A closer look reveals that the attorney believes in Medicaid planning with the intent of using LTCi as "bridge financing" to the program. That philosophy can have disastrous effects for the financial planner. Here's how it works:

Medicaid, a federal and state program based on financial need will pay for custodial care in a skilled nursing home. The state has the right to look-back three years from the date an application for benefits is submitted. The thinking goes therefore that as long as three years expires from the date of gifting, thereafter Medicaid will pay.


Susan transfers $600,000 on February 1, 2004. She will qualify for benefits on February 1, 2007. The attorney therefore recommends a three-year benefit. He tells the client to gift everything the day he gets sick. The policy covers the next three years of care. When it runs out Medicaid will pay.

The problem

The advice is based on a fundamental misunderstanding of long-term care and the tax code:

1. Most clients have qualified funds. By definition, the three-year look-back begins only on the date assets are gifted. Result: Instant tax;
2. Many clients have low cost-based assets. Gifting them also transfers that basis. Result: A 15% tax on the capital gain when the children sell the assets;
3. The attorney assumes the client will need nursing home care when the policy runs out. What if he doesn't? Medicaid pays almost exclusively for nursing home care, not home care, adult day care or assisted living. Families will do almost anything to keep their parents out of a facility. The only choice left is to make a placement thus having Medicaid pay or re-transfer the funds back.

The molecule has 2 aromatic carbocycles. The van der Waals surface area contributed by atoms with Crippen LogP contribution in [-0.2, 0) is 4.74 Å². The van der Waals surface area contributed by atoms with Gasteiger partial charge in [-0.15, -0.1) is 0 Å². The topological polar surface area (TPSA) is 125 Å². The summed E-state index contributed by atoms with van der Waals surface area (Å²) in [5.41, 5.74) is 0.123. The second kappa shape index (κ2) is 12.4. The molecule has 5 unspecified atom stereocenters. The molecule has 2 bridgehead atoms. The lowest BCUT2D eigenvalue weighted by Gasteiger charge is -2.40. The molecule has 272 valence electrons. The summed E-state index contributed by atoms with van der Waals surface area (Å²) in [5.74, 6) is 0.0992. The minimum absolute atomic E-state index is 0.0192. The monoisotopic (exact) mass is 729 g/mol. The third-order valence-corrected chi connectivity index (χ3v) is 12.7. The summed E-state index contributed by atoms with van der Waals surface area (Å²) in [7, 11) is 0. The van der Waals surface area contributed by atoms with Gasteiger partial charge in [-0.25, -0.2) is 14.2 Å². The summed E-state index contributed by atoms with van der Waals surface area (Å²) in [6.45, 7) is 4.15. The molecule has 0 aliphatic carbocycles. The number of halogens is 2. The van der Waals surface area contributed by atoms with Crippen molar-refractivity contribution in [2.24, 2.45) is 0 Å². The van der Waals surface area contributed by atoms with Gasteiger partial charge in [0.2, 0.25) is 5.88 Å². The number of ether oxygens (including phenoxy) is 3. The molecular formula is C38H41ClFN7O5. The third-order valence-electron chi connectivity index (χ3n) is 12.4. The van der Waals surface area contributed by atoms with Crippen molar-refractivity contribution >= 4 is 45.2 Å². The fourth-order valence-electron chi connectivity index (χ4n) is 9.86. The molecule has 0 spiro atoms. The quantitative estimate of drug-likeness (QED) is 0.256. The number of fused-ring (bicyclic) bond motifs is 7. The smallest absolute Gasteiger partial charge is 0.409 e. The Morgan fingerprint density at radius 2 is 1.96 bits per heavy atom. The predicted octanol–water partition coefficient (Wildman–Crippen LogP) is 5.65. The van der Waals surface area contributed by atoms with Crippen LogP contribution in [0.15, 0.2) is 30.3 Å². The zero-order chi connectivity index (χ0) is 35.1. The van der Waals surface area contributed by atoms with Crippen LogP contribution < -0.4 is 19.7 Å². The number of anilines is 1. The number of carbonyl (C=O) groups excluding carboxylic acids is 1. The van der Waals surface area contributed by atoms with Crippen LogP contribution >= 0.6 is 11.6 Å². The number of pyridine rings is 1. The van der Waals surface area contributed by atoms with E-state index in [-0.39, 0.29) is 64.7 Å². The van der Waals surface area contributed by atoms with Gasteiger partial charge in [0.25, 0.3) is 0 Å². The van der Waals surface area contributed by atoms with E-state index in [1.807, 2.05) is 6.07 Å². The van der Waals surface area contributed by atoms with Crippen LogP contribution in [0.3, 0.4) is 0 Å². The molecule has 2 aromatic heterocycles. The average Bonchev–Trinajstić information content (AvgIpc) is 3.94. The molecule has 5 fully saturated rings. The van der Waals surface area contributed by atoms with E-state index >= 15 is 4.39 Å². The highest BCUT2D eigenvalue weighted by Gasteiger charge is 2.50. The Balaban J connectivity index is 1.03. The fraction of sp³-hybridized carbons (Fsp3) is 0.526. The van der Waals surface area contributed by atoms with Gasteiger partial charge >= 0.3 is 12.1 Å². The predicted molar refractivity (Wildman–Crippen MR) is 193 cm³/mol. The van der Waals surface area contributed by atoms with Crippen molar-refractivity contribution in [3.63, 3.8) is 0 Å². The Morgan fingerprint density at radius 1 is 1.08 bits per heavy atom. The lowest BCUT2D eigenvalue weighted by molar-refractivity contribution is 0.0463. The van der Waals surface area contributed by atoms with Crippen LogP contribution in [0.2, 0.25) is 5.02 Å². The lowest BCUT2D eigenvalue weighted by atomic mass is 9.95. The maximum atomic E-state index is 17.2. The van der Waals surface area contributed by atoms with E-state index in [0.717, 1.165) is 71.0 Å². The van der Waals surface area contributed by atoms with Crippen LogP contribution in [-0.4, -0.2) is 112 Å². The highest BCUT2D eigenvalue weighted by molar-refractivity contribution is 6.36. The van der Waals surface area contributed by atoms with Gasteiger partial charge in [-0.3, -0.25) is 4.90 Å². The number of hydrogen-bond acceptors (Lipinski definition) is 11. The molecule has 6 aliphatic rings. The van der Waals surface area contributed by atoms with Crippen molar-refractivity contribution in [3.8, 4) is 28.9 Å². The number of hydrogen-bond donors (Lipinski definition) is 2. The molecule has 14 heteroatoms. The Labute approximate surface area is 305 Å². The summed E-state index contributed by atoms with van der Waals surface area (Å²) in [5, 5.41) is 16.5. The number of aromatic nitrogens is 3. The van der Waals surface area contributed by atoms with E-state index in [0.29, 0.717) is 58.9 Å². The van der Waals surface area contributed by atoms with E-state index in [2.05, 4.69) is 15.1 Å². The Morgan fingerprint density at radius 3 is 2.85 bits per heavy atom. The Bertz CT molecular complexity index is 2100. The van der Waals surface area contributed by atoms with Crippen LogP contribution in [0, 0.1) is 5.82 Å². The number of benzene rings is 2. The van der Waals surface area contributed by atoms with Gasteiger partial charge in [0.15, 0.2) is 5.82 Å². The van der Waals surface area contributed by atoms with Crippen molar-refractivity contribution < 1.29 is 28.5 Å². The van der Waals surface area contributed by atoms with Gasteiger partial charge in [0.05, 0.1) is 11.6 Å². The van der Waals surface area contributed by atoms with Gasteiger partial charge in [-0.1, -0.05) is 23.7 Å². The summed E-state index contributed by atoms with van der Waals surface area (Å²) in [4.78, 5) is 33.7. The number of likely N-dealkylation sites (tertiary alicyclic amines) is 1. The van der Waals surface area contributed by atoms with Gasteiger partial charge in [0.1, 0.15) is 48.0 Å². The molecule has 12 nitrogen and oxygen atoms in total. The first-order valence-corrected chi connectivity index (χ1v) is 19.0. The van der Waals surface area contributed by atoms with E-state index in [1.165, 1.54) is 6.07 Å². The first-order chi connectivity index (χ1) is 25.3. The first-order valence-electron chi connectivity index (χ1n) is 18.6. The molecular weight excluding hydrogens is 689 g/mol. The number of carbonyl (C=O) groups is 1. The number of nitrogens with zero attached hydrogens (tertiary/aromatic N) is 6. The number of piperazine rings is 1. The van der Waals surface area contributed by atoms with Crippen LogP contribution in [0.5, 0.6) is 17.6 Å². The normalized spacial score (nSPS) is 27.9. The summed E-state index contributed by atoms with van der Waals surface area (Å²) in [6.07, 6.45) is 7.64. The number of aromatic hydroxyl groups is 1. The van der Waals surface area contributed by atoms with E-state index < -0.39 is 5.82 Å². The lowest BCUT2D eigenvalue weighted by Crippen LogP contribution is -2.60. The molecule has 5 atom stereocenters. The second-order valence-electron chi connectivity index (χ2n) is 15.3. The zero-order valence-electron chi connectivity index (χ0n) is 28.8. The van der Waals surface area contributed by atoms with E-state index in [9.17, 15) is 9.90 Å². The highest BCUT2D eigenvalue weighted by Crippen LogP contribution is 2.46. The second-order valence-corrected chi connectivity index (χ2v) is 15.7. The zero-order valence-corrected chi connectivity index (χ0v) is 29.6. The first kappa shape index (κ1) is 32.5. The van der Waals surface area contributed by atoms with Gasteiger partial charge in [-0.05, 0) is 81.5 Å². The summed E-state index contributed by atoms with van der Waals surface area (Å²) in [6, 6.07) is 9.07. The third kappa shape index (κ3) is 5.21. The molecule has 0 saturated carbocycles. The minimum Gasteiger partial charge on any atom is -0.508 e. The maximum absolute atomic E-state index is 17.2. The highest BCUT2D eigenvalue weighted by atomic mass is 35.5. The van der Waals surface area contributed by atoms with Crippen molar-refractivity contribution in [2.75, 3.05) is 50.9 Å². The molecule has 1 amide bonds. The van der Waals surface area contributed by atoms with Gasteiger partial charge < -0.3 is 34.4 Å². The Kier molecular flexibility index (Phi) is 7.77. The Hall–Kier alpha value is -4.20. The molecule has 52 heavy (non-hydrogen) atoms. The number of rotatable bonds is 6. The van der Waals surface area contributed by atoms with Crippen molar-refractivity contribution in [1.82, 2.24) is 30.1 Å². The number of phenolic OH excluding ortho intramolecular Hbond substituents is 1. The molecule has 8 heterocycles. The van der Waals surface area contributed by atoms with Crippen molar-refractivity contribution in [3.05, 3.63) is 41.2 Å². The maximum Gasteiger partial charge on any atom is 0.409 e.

There is little doubt that the attorney will have to answer to the family when the transfer is made. The error is compounded by the children paying privately as they continue to keep their parent home.


Simply raising the issue of needing long-term care as mentioned is not the solution. The answer lies in recognizing that long-term care planning is a profession that requires the same commitment financial planners make to the financial and estate planning profession.

This includes a thorough understanding of elder care issues, elder law and care resources. It requires in-depth knowledge of what finances long-term care with particular attention paid to the Medicare and Medicaid, resources clients often believe will provide funding. Without the facts financial planners will continue to hesitate discussing the subject of long-term care for fear of encountering objections they cannot deal with assertively.

Understanding the business of long-term care allows:

1. The right questions to be asked which leads to;